Beyond Sustainable Economy: Six Systems of Indian philosophy on Non-possessiveness

Published: 20.06.2017

The state of non-attachment is difficult, but fearless.

The six later systems of Indian philosophy that accept the authority of the Veda contain life-values of a non-possessive person by way of their theories, thoughts, contemplation and practice.


Sacrifice is a change from 'mine' to all

Mīmāṁsā philosophy deals with the earlier portion of Veda (that is, the Mantra and  Bhramaṇa portion, therefore called Pūrva Mīmāṁsā). It deals with action, the rituals and the sacrifices (hence known as Karma Mīmāṁsā). Mīmāṁsā Sūtra of Jaimini (3rd century BC) is the earliest work of Pūrva Mīmāṁsā, Shabarasvāmī wrote a commentary on it, which was explained by Prabhakar and Kumaril Bhatt. Logakshi Bhaskar has written a treatise named Arthasaṅgraha.

Mīmāṁsā literally means 'reflection, consideration, profound thought, investigation, examination, discussion'. In the Mīmāṁsā or Pūrva-Mīmāṁsā philosophy, dharma is the subject of inquiry - "athāto dharma jijñāsa" (Mīmāṁsā Sūtra). Dharma is an injunction which impels men to perform certain actions or to refrain from doing some others actions. Sacrificial actions etc. are considered as 'dharma' in the Mīmāṁsā  school of Indian philosophy - 'yāgādireva dharmaḥ' (Arthasaṅgraha, upoddhāta, 2) Actions produced through sacrificial activity (yajña) produce an unseen potency (apūrva) in the soul of the doer which produces fruit of the action. The accomplishment of yajña is analogous with "it is not mine" - 'idaṁ na [idanna] mama'. It is a change from mine to all.

In Mīmāṁsā philosophy actions are divided into three categories:

  1. Obligatory, which is further classified as daily (nitya karma) and occasional (naimittika karma)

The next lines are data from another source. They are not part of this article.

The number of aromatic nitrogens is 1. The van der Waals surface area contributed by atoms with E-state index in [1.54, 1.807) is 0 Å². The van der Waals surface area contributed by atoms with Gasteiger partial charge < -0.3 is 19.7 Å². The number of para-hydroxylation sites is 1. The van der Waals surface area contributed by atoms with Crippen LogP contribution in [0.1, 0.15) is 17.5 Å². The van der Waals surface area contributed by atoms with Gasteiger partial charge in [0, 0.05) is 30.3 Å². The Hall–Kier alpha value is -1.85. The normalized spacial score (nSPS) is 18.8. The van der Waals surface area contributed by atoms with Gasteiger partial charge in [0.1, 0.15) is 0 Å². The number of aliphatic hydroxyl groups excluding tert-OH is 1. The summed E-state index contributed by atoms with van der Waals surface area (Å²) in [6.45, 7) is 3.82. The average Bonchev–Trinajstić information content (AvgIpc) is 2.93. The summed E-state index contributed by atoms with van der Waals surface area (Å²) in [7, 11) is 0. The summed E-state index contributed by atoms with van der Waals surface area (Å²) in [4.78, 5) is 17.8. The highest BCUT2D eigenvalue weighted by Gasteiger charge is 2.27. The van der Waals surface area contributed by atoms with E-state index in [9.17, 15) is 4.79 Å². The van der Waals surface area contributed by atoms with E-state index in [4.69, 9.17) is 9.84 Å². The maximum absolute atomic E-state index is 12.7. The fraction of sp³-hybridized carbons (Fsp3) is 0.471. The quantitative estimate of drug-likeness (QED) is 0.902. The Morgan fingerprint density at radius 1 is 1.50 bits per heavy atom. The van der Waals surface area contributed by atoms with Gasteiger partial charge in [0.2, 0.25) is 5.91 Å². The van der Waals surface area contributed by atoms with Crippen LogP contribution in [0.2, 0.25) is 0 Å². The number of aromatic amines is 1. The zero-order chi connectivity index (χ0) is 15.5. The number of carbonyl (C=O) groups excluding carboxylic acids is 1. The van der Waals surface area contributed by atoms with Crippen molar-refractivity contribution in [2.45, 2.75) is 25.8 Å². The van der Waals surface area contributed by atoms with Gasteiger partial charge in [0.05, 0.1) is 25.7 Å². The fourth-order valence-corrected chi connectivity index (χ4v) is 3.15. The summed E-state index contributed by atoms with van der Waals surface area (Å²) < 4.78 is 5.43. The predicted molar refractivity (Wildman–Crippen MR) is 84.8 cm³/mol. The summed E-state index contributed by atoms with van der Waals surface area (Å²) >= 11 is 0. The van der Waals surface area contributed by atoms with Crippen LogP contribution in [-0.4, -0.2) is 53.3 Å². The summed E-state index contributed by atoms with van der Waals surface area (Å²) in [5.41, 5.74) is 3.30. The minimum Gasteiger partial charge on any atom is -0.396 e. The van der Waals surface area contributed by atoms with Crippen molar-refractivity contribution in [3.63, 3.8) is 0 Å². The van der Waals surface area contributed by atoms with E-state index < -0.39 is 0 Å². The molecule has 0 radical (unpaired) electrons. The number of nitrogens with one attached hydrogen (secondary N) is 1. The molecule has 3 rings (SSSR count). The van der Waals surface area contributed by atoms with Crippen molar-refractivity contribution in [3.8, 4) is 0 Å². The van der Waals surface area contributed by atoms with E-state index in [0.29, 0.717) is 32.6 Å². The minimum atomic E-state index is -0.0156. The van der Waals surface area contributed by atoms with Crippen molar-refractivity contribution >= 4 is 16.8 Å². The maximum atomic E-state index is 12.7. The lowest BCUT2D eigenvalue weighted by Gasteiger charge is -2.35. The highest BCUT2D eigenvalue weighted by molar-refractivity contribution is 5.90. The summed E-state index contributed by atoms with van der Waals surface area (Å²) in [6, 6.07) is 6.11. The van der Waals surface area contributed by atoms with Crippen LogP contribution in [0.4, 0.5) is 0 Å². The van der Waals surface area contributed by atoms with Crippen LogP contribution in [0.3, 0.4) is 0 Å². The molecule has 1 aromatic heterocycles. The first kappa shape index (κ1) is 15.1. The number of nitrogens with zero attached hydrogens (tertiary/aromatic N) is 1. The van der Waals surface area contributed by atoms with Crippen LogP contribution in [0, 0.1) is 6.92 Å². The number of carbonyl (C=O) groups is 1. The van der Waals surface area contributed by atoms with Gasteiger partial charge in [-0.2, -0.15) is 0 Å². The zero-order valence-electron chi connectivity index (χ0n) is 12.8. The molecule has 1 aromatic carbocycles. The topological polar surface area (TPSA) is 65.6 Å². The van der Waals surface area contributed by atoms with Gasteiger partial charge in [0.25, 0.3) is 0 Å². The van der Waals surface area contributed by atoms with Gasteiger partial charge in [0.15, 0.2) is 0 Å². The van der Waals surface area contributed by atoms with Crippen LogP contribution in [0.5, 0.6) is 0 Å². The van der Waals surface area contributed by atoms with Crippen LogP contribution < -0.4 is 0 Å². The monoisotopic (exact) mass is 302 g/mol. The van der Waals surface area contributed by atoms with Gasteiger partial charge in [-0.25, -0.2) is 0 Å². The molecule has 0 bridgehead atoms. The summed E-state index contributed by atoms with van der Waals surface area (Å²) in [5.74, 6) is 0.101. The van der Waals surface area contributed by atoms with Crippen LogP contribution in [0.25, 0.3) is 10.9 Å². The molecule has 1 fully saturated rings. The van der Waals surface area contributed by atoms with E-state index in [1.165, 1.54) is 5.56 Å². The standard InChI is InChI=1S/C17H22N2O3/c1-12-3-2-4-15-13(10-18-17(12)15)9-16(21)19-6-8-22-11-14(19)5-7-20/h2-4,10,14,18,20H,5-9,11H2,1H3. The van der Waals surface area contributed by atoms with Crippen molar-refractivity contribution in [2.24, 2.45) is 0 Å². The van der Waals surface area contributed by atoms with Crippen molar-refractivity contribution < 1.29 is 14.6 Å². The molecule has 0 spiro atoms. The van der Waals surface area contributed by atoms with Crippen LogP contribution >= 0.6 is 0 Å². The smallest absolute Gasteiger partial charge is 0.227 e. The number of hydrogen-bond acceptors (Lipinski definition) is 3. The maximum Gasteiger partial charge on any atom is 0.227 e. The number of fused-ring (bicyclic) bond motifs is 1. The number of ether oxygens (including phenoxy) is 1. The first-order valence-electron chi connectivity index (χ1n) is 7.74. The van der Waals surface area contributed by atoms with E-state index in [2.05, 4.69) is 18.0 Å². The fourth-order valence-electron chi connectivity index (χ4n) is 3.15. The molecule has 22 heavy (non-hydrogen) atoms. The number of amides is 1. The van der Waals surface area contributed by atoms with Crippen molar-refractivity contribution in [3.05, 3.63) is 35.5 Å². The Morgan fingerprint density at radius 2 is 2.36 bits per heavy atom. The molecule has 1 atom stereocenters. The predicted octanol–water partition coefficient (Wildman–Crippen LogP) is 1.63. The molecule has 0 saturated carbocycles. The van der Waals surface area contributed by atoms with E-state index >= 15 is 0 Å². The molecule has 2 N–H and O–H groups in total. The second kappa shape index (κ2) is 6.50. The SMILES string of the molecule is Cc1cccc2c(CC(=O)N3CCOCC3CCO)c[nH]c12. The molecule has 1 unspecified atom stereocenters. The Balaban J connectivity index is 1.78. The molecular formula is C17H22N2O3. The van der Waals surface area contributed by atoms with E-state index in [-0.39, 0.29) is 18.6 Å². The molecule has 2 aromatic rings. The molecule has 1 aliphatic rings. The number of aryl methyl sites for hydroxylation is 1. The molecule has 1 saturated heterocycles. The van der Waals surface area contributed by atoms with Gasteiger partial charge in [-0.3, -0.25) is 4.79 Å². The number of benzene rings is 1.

2. Optional (kāmya karma)
  3. Prohibited (niśiddha karma)

Obligatory actions are those which must be performed, for their violation results in sin, though their performance leads to no merit. Those which must be performed daily as a prayer (sandhyāvandana) are nitya or daily obligatory actions and those which must be performed on special occasions are naimittika or occasional obligatory actions.

Optional actions are called kāmya karma and their performance leads to merit, e.g., he who wants to go to heaven should perform certain jyotiṣṭoma sacrifices, 'svargakāmo jyotiṣṭomena yajeta'.

Prohibited actions are called niṣiddha and their performance incurs sin and leads to hell. We find mention of expiatory acts (prāyaścitta karma), which are performed in order to ward off or at least mitigate the evil effect of the performed prohibited actions.

Earlier Mīmaṁsakas dealt with 'dharma' as an instrument to reach 'heaven', but later Mimāṁsakas believed in liberation (apavarga) of the soul through abstention from karmas. Both of them admit that abstention from karma does not mean abstention from all karmas, but abstention from optional (kāmya) karmas and the prohibited (niṣiddha) kind of karmas only. The seeker for liberation has to rise above both merit (heaven) and demerit (hell). But even he should perform the obligatory - nitya and naimittika actions enjoined in the Vedas. Obedience to the Veda is an end in itself and is its ultimate value (puruṣārtha). These actions must be performed in an absolute detached manner without any consideration of reward, simply because of the fact that they are commands of the Vedas. Here lies the roots of non-possessiveness in Mīmāṁsā philosophy. Kumarila, through his jñānakarma samuchhedavāda or harmonious combination of knowledge and action, paved the way to liberation for which he admits Upāsanā or meditation, a kind of action that leads to knowledge, which ultimately leads to liberation.

Vedānta philosophy

Eternal peace depends upon the control of mind

The Upaniṣads are regarded as the śruti (Veda) by the Vedāntins and their teachings were summarized by Bādarāyaṇa in his Brahma Sūtra and were developed into the school of Advaita Vedānta by its first systematic expounder, Gauḍapāda in his work the Māṇḍukya Kārikā  or Gauḍapāda Kārikā, known as the Āgama-śastra.

Gauḍapāda's philosophy is based on the Māṇḍukya, the Bṛhadāraṇyaka and the Chhandogya Upaniṣads. Gauḍapāda's contribution of the doctrine of Vaiṣāradya or Aṣparśayoga or Amanībhāva is very near to the philosophy of the vow of Non-possessiveness and non-attachment.